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Published July 20, 2010, 10:32 PM

DL Center Reports More In Need Of Mental Health Help Because Of Flooding

The Lake Region Human Service Center reports an increase in clinical intakes. The center's director attributes some of it to stress brought on by chronic flooding.

Devils Lake has been on a constant rise for more than 15 years and as it shatters another record this summer, nerves are getting frayed. The city of Devils Lake is waiting for a federal task force to come up with a plan of what to do with the waters of Devils Lake.

But with every rainfall there is more worry...more stress.

Although the spots outside this mental health care facility may be empty right now...that's not always the case.

Doug Boknecht/Assistant Regional Director Lake Region Human Service Center. "Lake Region Human Service Center has definitely seen an increase in clinical intakes. Some summers it kind of slows down a bit, this summer it has to, intakes have been high."

Boknecht says there is a sense of unity in the community even after 17 years of a constant flood threat. At meetings people don't yell or show their frustration but that doesn't mean you can't see it.

Doug Boknecht/Assistant Regional Director Lake Region Human Service Center. "You can see that sometimes on the faces of people who are trying to deal with this. It's chronic, is relentless it comes in spurts."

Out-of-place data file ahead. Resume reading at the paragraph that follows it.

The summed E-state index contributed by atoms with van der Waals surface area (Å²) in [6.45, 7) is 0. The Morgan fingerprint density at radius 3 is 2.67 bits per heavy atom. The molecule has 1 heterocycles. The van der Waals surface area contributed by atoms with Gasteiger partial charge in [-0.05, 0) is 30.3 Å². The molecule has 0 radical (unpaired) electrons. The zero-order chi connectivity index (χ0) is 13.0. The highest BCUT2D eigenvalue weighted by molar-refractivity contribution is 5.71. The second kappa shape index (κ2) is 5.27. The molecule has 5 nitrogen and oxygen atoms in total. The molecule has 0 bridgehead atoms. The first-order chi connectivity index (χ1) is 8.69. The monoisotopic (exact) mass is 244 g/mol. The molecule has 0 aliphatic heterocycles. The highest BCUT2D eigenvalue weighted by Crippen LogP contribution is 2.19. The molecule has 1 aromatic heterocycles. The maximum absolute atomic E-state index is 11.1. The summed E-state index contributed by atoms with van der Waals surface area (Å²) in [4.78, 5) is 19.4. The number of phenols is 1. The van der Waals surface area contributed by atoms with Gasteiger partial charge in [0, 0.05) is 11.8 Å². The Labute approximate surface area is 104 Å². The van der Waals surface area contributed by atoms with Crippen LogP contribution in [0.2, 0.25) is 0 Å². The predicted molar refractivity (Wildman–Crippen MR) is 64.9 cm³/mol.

Those faces are waiting for a solution.

Doug Boknecht/Assistant Regional Director Lake Region Human Service Center. "If this federal and state task force ends up back at square one and doesn't come up with some meaning full decisions, we're going to see that change. We're going to see frustrations start to erupt in my opinion much more visibly."

And as far as an after-effect goes...we won't know until the water goes away.

Doug Boknecht/Assistant Regional Director Lake Region Human Service Center. "We are not seeing post traumatic stress, that's not the nature of this stress. This stress is much more like Chinese water torture. It's a little bit at a time over months and over years."

The Lake Region Human Service Center wants people to know they are there if they need to talk about their stress levels.

Boknecht says that some people may not want to come forward because North Dakota is more of a "can-do" state. Some aren't willing to ask for help.

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